Note: You can easily make this into a non-alcoholic refresher. Simply omit the tequila and triple sec. Fill the glass with ice, 2/3-full of watermelon juice and top it with some soda water. Add a lime wheel garnish, presto! Muy refrescante! 


Tip: Professional-izing a Homemade Cake

When gifting a homemade cake, there are a couple things you can do to make it look a little more professional…

Forget the lacy doily and use a metallic cake board instead. Cake boards are clean looking, sturdy and a little dressy. The gold or silver edge that peeks out from under your cake adds just a touch of sparkle - dressing up your cake without taking away from your masterpiece. You'll need to scratch up the surface of the gold paper so the cardboard you have under your cake has something to adhere to when glued. The gold surface is too slickery to just place the cake on top. The last thing you want is for your beautifully decorated cake to get its frosting smushed to the side of the cake box if it's tilted. Disaster! Squirt some Elmer’s Glue onto the gold, keeping away from the edge and place your cake on top. Traditionally, one would have about 1/2 to 1-inch border all around the cake but I like that there's only a little peeking out from under this cake. 

Like what baseboards do for drywall and floors, adding a little ribbon trim (or piped icing) does for cake and board: it hides the gap. Pick a color that compliments your cake and gently press it to the sides. If your cake is covered in buttercream, the ribbon will stick really well but if you use satin ribbon, it will wet the ribbon so be sure to adhere the ribbon completely.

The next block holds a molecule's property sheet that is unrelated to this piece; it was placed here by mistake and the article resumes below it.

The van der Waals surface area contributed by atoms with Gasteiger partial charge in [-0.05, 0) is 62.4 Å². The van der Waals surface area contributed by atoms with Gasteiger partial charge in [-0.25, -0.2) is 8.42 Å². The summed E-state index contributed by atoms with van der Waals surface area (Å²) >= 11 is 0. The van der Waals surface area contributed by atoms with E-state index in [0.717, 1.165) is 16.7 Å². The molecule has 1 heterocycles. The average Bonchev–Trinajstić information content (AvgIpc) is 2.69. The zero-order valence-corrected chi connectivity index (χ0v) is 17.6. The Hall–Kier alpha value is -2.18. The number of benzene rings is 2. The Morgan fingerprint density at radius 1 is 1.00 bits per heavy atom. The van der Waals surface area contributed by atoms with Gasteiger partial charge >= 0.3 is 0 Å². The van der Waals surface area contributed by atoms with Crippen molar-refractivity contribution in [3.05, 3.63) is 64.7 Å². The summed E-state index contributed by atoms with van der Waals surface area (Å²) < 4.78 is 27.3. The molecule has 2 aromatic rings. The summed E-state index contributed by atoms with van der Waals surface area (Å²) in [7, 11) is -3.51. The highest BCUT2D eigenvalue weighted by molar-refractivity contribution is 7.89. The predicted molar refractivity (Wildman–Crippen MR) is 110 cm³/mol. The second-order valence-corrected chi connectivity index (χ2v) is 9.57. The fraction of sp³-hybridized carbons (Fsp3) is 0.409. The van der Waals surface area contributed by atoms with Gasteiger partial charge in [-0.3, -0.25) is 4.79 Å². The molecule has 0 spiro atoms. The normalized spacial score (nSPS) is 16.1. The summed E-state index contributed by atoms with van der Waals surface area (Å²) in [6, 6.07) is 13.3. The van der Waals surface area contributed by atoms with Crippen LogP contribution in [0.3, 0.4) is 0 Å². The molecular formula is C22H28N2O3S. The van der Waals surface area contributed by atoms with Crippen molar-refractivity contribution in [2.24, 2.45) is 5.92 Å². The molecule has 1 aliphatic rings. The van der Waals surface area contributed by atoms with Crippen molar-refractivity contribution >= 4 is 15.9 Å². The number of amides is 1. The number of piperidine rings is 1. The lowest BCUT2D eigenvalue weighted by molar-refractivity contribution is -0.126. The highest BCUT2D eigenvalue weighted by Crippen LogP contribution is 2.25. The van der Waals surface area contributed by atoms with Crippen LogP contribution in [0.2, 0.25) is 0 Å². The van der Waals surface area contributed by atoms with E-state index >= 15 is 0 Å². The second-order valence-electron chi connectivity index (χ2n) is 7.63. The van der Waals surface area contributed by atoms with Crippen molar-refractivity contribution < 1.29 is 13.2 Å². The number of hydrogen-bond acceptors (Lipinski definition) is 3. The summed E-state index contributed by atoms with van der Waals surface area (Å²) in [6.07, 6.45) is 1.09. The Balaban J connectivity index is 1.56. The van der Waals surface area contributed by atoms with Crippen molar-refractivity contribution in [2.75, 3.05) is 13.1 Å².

Lastly, put your awesome cake in a bakery box. Let them wait for the reveal! 

Easy peasy "professional".


Mother's Day Flowers

Now that it’s officially spring, there are a ton of blooming plants and trees in my neighborhood. When I run outside I notice a new array of brilliant colors on one block, Dr. Seuss-like plants I’ve never seen before on another and the amazingly heady scent of jasmine, lilac and other things I don’t recognize but smell amazing everywhere. I thought about sending my mom some cuttings from here for Mother’s Day but the risk of being arrested for trespassing prevented me from following through with the idea. Instead, she’s getting an arrangement from a local florist in her town (Surprise!) and these photos so she can imagine what it would be like to walk around my neighborhood with me. I love you, Mom. I hope you’re having a wonderful day. You deserve it.

To all the Mom’s out there, have a marivelous Mother’s Day! It’s your day to be showered with the love you’ve been showering on everyone else all year long.


A Princess Cake For My Prince Charming

Like most couples that are first dating, Mr. Mari and I asked each other a bajillion questions: What’s your favorite movie? Where did you grow up? What’s your favorite dessert? Well, when Mr. Mari responded to the last question with ‘Princess Cake’, I just stared at him. What? What the hell’s a Princess Cake? I knew he was a Disney fan but really? A Princess Cake? He obviously had to explain.